The “left” is Hesed and the “right” is Gevura. The function of the priests is, first, to arouse Hesed, that is, to feed energy back into Hesed. Then, the priests focus the energy, which is now found in Hesed, and draw it to Gevura; that is, they take the energy they returned to Hesed, plus Hesed’s own aroused energy, and bring it to Gevura, thereby arousing Gevura to higher energy. Then, the priests take the combined energy of Hesed and Gevura and bring it to Tiferet where, again, the incoming energy arouses Tiferet (“male”). Finally, the combined energy from Hesed, Gevura, and Tiferet streams forth to unite with Malkhut / Shekhina (“female”). This completes the meditation process, and energy flows forth to all the sefirot and, then, to creation. According to the Zohar, “blessing” is the tikkun of the energy inside the realm of the sefirot (the Divine) and, then, its flowing forth to creation (that which is below the realm of the Divine). The whole is wonderfully embodied in the quotation from Song of Songs.

To recite this prayer properly, the priests must concentrate on Hesed while reciting the first line of the priestly blessing; on Gevura while reciting the second line; and on Tiferet while reciting the third line. They must also draw the energy from one sefira to another, adding to the energy as the recitation continues. The tune that is often chanted before the last word of each line serves to allow time for the priests (and the congregation) to meditate on the sefira of that line, that is, to return energy to that sefira and to draw it to the next.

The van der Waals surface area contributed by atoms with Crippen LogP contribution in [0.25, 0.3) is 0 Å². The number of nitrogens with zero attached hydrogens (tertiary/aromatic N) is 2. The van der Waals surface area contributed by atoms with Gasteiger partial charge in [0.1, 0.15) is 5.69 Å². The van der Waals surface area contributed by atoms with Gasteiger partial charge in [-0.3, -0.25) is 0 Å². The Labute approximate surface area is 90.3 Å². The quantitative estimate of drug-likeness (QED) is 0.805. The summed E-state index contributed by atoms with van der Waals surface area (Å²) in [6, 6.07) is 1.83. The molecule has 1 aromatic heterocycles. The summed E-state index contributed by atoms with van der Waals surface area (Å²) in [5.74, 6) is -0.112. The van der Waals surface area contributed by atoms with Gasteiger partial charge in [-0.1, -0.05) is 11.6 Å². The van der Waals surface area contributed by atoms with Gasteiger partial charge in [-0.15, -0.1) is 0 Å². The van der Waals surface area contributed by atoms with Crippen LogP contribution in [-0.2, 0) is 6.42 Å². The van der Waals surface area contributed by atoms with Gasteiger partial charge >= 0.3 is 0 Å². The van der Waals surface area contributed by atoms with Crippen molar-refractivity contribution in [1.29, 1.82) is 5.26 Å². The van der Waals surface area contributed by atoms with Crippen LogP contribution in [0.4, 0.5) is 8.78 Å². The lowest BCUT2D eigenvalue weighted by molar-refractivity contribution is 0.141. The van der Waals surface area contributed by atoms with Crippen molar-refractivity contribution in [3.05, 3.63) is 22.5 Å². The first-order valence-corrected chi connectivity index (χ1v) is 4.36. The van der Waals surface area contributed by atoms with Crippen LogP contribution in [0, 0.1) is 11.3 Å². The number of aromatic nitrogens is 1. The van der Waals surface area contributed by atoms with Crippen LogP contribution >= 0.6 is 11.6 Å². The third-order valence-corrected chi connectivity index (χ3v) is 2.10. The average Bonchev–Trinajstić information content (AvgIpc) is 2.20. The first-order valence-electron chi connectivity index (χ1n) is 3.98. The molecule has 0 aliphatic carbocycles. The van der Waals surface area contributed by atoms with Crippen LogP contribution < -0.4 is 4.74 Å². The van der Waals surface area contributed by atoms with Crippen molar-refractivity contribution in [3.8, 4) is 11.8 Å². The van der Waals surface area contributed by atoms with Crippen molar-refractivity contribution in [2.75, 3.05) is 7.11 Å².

Return to the blessing of children and grandchildren and try to do it with zoharic kavvana.

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A Closing Meditation: “Who Am I”

The world of the Zohar, sometimes called the Kabbala, is not the only world of Jewish mysticism. Each age has produced its own mystical way. Hasidism, which is much later than the Zohar, evolved a new form mystical experience called bittul (“annihilation into God”). In this form of mysticism, each person is composed of a “garment” and a “divine spark.” The purpose of prayer, in this hasidic mystical mode, is to shed all the “clothing” of existence and to let one’s spark abide for a moment in the great Nothing (Hebrew, `Ayin ) that is God. The following meditation based on this hasidic—non-zoharic, yet mystical—tradition points toward this.